Two thirds of primary teachers believe sex education should be compulsory for pupils in their schools, and many of those recommend it for children at seven.
A TES survey of almost 2,000 teachers showed three-quarters of them want compulsory sex and relationships lessons. More than 60 per cent in primaries, but only 35 per cent in secondaries, felt it should start in Year 5 or 6. A quarter of primary staff would like lessons to begin in Year 3.
The survey results come as the Government this week launched a review group to investigate sex education, a vital part of its drive to make pupils lead healthier lives. At present, sex education is only statutory as part of the science curriculum for 11- to 14-year-olds.
Our survey was carried out to launch a TES series, called The Big Five, examining the ambitious outcomes for children that schools are expected to meet: these are for young people to be healthy, stay safe, enjoy and achieve, make a positive contribution in life and reach economic wellbeing. These aims were first introduced five years ago as part of the Government's Every Child Matters policy, and form the basis of its Children's Plan for the next decade.
Yet more than two-thirds of the teachers surveyed said that the five outcomes had made little or no difference to their teaching.
The first report in The Big Five series also reveals that government statistics showing a national obesity epidemic among children are based on body-mass index, a measurement that nutrition experts, including the Department of Health, acknowledge is inadequate. In fact, nutritionists argue that fat is a necessary part of children's diets.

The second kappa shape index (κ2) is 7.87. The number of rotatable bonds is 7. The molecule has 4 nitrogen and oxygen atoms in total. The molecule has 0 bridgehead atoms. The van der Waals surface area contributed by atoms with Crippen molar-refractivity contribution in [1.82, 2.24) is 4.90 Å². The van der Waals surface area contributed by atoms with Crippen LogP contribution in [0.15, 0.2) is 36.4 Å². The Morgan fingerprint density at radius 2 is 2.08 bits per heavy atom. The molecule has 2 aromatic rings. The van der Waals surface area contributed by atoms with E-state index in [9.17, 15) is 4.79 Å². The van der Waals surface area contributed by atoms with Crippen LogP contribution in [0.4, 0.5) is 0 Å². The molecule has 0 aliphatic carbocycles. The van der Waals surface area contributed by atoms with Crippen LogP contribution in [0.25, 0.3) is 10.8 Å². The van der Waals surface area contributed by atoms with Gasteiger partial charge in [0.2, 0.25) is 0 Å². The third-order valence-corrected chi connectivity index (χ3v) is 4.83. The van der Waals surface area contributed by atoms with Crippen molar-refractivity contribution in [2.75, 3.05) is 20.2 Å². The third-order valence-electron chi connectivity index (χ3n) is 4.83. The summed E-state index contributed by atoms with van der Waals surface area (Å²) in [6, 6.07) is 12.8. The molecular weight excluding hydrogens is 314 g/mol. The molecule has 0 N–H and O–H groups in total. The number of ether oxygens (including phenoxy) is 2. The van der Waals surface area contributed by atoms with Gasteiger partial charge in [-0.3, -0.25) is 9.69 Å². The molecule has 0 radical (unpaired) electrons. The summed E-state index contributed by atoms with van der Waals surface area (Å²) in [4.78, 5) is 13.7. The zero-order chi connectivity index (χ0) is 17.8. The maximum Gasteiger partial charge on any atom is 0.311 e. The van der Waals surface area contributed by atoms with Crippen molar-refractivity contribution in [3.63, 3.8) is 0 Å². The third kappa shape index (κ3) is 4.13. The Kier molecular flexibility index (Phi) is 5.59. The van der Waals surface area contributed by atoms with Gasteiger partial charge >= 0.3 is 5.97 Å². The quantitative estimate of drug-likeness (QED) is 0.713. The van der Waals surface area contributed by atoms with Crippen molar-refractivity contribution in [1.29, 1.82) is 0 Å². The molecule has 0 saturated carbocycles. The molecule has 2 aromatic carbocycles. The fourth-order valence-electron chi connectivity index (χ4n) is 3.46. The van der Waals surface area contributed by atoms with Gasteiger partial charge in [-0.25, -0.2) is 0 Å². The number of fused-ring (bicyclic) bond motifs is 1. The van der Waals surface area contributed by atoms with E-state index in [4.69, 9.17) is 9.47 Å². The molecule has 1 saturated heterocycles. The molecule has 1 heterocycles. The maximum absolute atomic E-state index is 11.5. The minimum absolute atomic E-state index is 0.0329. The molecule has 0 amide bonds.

In many schools, the focus in sex education is on biological functions, rather than relationships, contraception and sexually transmitted diseases. Some do offer more detailed information, as part of the personal, social and health education curriculum. But parents have the right to withdraw their children from these classes.
Our survey found that almost half of the teachers had been asked to teach sex education on occasion - but three-quarters of those had been given no training.
Rebecca Findlay, from the Family Planning Association, said: "Teachers suddenly feel themselves thrown head first into a subject they nothing about teaching."
Only one in 10 felt parents might object if the subject were to become compulsory. But Beverley Hughes, the children's minister, told The TES that parents and faith schools would be reluctant to accept it as statutory. "We're aware that young people say the quality of sex education is very patchy and poor in places. We do want that to improve. But it is a very difficult issue. We have to take people with us."
Ralph Jaggar, head of Ackton Pastures Primary School in Wakefield, West Yorkshire, recently introduced such classes for Year 3 pupils. As well as learning about emotions and relationships, children are taught about puberty and the physical differences between men and women.
"Year 3 is the optimum time to teach about puberty," he said.
Sex in its true colours, page 31
Lessons in bonding, page 25.